Bob Dole's recent claim that Reagan wouldnt have won in todays GOP, led to left-wing commentators swooping in to feign sorrow about the state of their political opponents. The problem, argued the New York Times editorial page, is not simply that the GOP has shifted rightward; the party is no longer capable of constructive governance. A “furiously oppositional Republican party” has “mainstream conservatives like Mr. Dole and Senator John McCain shaking their heads in disgust.” Republicans “want to dismantle government, using whatever crowbar happens to be handy, and they don’t particularly care what traditions of mutual respect get smashed at the same time.”
Meanwhile, at the Washington Post, blogger Ezra Klein argued, “Over the last few years, the Republican party has been retreating from policy ground they once held and salting the earth after them. This has coincided with, and perhaps even been driven by, the Democratic party pushing into policy positions they once rejected as overly conservative.”
Is the left-wing accurately analyzing the problems of the right-wing? For that matter, does Bob Dole understand his own party?
Liberal Democrats of the past—far from admiring Republicans for their inherent moderation and good sense—were well aware of the GOP’s tendency to oppose their ideas, which helps explain why the New York Times has not endorsed a Republican presidential nominee in more than half a century. In its endorsement of Bob Dole’s opponent, the paper declared Bill Clinton could offer “protection from Republican excess.” Sound familiar? Of the welfare reform bill of 1996, which Bob Dole helped shepherd through the Senate, the Times editorial board—in a piece headlined “A Sad Day for Poor Children”—bemoaned, “This is not reform, it is punishment.” It denounced the “harsh cut in food stamps,” the “extreme cuts in benefits for disabled children,” the “devastating” impact on cities. The paper derided the bill as “not fair” and “not humane.”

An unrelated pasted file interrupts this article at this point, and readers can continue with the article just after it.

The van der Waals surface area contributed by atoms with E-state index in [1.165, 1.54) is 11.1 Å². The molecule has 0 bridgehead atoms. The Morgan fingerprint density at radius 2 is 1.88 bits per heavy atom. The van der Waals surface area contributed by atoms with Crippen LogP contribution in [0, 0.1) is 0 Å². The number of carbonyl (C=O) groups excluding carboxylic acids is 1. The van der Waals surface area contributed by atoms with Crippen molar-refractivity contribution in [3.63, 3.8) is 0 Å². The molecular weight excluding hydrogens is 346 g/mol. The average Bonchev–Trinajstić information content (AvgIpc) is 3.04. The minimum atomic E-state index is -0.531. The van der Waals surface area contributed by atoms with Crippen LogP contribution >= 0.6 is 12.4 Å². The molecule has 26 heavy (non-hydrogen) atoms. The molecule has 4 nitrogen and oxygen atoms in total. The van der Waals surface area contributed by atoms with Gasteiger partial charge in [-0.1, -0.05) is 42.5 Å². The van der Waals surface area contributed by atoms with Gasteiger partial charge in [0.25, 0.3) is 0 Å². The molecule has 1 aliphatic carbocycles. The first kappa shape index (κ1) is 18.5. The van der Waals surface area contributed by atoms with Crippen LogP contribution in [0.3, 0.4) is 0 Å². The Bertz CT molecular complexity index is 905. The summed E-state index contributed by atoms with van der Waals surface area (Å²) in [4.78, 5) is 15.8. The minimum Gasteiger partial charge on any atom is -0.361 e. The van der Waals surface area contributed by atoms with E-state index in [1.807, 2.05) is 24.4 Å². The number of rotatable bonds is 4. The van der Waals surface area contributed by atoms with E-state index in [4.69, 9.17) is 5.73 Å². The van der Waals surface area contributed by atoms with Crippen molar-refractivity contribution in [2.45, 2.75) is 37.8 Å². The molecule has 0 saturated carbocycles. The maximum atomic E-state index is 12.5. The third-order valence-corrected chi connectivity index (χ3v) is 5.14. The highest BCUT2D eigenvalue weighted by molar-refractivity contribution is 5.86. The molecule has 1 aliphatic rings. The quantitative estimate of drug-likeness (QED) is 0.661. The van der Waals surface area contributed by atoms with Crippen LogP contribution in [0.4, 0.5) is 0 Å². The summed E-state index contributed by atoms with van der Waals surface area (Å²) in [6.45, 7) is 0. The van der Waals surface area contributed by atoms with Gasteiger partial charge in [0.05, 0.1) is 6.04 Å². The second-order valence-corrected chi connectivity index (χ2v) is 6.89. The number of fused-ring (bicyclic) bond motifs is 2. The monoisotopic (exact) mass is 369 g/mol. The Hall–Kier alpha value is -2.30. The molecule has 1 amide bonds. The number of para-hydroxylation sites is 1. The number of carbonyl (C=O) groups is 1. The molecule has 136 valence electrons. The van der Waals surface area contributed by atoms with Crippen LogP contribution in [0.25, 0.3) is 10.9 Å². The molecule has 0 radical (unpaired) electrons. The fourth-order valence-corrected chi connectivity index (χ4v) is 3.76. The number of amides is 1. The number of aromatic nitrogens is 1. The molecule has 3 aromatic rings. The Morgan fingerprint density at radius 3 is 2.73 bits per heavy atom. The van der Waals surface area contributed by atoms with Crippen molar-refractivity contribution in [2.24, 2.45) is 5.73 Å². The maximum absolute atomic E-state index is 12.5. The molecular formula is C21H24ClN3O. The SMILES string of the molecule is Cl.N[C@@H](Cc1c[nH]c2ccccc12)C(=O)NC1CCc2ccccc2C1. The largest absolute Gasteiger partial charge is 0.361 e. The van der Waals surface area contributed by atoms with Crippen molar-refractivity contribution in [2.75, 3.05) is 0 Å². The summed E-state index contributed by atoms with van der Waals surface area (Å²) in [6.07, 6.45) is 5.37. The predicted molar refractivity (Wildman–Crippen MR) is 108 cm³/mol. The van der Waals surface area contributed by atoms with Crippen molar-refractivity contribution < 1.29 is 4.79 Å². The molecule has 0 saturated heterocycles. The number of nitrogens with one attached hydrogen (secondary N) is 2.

in some respects Republicans have actually moved leftward over the years. Not on every issue, of course; the GOP can still be counted on to oppose Democrat-drafted pork barrel spending gussied up as “stimulus” and liberal designs for universal health care. But when they had complete control over the federal government from 2003 through 2007, Republicans did not eliminate the Department of Housing and Urban Development. They did not ditch Medicare Parts A and B. In fact, for the fiscal years when the GOP had total control of the budget-drafting process, discretionary nondefense spending averaged 3.8 percent of gross domestic product, about what it was during the Great Society and higher than during the Clinton years.
So why are liberals complaining about the GOP’s lurch rightward in recent years? One obvious explanation is the “mobilization of bias.” You cannot win elections in this country as a radical; ergo, if liberals can successfully tag Republicans as radicals, then they can effectively eliminate the GOP as a competitor.